Published on: 22-Aug-2017
A research through the collaboration between NTU and Western Sydney University (WSU) received the Best Paper award at the 5th International Conference on Ageless Ageing (ICAA 2017), which was held in the beautiful campus of Tsinghua University, Beijing, China in July. This research explores how to model human autobiographical memory using a neural network and further attempts to quantitatively study memory loss in each phase of memory encoding, storage and retrieval.
The members of the research team are (from left) Prof Miao Chunyan, Prof Tan Ah-Hwee, Dr Wang Di and the overseas collaborator, Dr Ahmed Moustafa (not in photo).
The research team consists of Dr WANG Di, a research fellow of the Joint NTU-UBC Research Centre of Excellence in Active Living for the Elderly (LILY), Dr TAN Ah Hwee, a professor of School of Computer Science and Engineering (SCSE) and PI of LILY, Dr MIAO Chunyan, a professor of SCSE and director of LILY, and the overseas collaborator, Dr Ahmed MOUSTAFA, a senior lecturer of School of Social Sciences and Psychology, WSU.
The team’s awarded work presents a neural network, named Autobiographical Memory-Adaptive Resonance Theory network (AM-ART), to model autobiographical memory, which is a core component of human brain and plays an important role in self-identification. Cognitive neuroscientists have constructed conceptual models to explain the functionalities of autobiographical memory and describe its dynamics. Some of these models have already been physiologically supported by neural imaging. However, most existing computational autobiographical memory models do not distinguish from other long term memory models. Specifically, during model design, they do not take the specific features of autobiographical memory and its unique encoding, storage and retrieval processes into account. The awarded research work introduces AM-ART, which is consistent with a widely adopted cognitive model that has been supported by neural imaging, in terms of both the neural network structure and the network dynamics. The research team further explains how the operations of AM-ART replicate the identified memory management procedures in the base model. Moreover, they propose how to apply AM-ART to quantitatively study memory loss in general population, aged population and dementia patients. With the help of the parameterized computational autobiographical memory model, they can evaluate the phenomena of memory loss in a rapid and quantitative manner, which may be difficult or impossible in human participants.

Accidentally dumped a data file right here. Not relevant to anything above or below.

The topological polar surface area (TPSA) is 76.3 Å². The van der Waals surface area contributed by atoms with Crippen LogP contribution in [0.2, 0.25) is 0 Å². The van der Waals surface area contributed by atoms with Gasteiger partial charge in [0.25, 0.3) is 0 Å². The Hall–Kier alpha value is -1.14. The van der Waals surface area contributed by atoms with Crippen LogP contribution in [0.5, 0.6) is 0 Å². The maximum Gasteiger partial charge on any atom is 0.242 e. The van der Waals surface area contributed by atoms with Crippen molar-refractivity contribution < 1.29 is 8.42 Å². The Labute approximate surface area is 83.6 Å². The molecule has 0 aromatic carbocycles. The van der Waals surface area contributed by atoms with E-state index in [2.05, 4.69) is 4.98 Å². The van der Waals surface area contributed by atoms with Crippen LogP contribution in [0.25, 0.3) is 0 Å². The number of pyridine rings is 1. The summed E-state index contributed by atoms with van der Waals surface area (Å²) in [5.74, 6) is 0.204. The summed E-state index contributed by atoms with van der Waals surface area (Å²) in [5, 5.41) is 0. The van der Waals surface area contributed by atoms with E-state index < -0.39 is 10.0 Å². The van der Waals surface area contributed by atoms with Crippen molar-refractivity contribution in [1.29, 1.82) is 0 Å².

Going forward, the research team aims to investigate the roles of autobiographical memory in more complex cognitive tasks and will look into the interactions between the autobiographical memory module and other memory modules in human brain.
Di Wang, Ah Hwee Tan, Chunyan Miao, and Ahmed Moustafa. “Neurocomputational modeling of memory loss”. In Proceedings of International Conference on Ageless Ageing, Beijing, China. 2017.
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